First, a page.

[Tig] What color is it in here?
richard at filmlight.ltd.uk
Mon Mar 30 16:58:05 BST 2009
Rob Lingelbach wrote:
> I once made note to a client of what I wrongly called the
> "crepuscular" effect of light shining through human skin, which from
> time to time I see on film. What I was referring to and must have
> a different name, is what you see when you shine a flashlight through
> your hand or fingers; some light gets through. Anyway, nobody knew
> the proper definition of crepuscular (twilight-like) so I got away
> with it.
Sticking a flashlight behind your fingers gives you a red light. You get
a similar color when you close your eyelids and look at the sun.
However, there is another effect that gives you a similar color. I
notice it when I can reading on the coach into work and the sunlight is
flickering. You get some really strange color shifts and the text goes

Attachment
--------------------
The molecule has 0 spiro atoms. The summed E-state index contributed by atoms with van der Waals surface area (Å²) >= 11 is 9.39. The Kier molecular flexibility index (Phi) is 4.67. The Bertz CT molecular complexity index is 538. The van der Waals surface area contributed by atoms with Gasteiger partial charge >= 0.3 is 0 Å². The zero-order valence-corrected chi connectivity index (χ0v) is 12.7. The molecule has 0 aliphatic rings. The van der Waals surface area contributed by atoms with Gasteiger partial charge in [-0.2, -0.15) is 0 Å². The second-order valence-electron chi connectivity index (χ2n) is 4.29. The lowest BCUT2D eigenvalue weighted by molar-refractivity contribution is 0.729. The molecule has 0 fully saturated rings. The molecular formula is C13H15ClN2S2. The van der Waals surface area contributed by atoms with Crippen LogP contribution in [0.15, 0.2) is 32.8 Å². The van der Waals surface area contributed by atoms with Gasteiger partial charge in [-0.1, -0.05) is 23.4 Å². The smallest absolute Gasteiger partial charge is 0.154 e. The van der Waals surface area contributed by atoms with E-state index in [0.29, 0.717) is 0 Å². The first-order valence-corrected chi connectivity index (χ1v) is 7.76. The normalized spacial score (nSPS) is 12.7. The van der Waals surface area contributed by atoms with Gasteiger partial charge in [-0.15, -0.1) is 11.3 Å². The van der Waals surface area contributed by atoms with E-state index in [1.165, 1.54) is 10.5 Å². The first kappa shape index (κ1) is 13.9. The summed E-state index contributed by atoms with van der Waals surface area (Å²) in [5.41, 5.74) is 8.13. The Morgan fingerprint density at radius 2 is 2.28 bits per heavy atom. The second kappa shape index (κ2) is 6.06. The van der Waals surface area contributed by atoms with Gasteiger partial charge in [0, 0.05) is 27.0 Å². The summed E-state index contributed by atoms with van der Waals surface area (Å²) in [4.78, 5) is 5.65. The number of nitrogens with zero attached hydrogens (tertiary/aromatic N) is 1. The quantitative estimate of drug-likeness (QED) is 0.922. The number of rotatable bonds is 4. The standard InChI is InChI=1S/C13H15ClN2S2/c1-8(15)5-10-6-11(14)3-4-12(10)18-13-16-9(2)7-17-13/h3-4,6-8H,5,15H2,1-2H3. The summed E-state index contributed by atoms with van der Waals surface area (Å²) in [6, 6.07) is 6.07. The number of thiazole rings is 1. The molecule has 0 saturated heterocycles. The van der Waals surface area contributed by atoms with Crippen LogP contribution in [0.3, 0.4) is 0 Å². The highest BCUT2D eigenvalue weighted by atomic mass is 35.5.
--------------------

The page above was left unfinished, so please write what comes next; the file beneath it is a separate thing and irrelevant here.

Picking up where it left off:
from looking black to red-orange. This effect was first described by
Purkinje (same man - he did a lot for early neuroscience). See...
You get a similar effect when you look into the sun, but you quickly
adapt to it. However, I think the artist Turner was aware of the effect.
In his 'Ulysses deriding Polyphemus' you see in the moored ships on the
right of the painting, that the detail is done on brown and red, strange
brown and red, where you would normally expect features in shadow to
look cool, as they are lit from the sky. Turner did this painting ten
years after Purkinje's paper. I don't know whether he could have heard
of Purkinje's paper, but he did have scientific friends, and he did
experiment (he dabbled with UV, and thought it could magnetize needles).
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